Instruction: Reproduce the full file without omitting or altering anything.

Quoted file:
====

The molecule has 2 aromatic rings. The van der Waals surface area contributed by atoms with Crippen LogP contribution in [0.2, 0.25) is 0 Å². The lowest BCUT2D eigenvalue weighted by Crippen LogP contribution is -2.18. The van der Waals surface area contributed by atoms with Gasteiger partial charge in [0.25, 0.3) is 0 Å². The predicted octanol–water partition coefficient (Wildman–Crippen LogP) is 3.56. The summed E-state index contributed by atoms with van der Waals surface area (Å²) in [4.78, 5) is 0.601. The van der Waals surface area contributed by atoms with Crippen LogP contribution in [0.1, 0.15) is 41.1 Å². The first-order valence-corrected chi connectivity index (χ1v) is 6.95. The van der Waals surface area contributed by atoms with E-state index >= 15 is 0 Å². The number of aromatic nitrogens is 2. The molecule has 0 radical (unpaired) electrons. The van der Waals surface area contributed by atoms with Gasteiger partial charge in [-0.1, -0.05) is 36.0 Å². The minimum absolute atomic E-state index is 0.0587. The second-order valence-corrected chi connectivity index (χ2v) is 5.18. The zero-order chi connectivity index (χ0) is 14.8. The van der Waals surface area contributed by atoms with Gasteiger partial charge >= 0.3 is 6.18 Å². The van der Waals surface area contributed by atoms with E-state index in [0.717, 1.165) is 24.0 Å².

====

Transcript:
The molecule has 2 aromatic rings. The van der Waals surface area contributed by atoms with Crippen LogP contribution in [0.2, 0.25) is 0 Å². The lowest BCUT2D eigenvalue weighted by Crippen LogP contribution is -2.18. The van der Waals surface area contributed by atoms with Gasteiger partial charge in [0.25, 0.3) is 0 Å². The predicted octanol–water partition coefficient (Wildman–Crippen LogP) is 3.56. The summed E-state index contributed by atoms with van der Waals surface area (Å²) in [4.78, 5) is 0.601. The van der Waals surface area contributed by atoms with Crippen LogP contribution in [0.1, 0.15) is 41.1 Å². The first-order valence-corrected chi connectivity index (χ1v) is 6.95. The van der Waals surface area contributed by atoms with E-state index >= 15 is 0 Å². The number of aromatic nitrogens is 2. The molecule has 0 radical (unpaired) electrons. The van der Waals surface area contributed by atoms with Gasteiger partial charge in [-0.1, -0.05) is 36.0 Å². The minimum absolute atomic E-state index is 0.0587. The second-order valence-corrected chi connectivity index (χ2v) is 5.18. The zero-order chi connectivity index (χ0) is 14.8. The van der Waals surface area contributed by atoms with Gasteiger partial charge >= 0.3 is 6.18 Å². The van der Waals surface area contributed by atoms with E-state index in [0.717, 1.165) is 24.0 Å².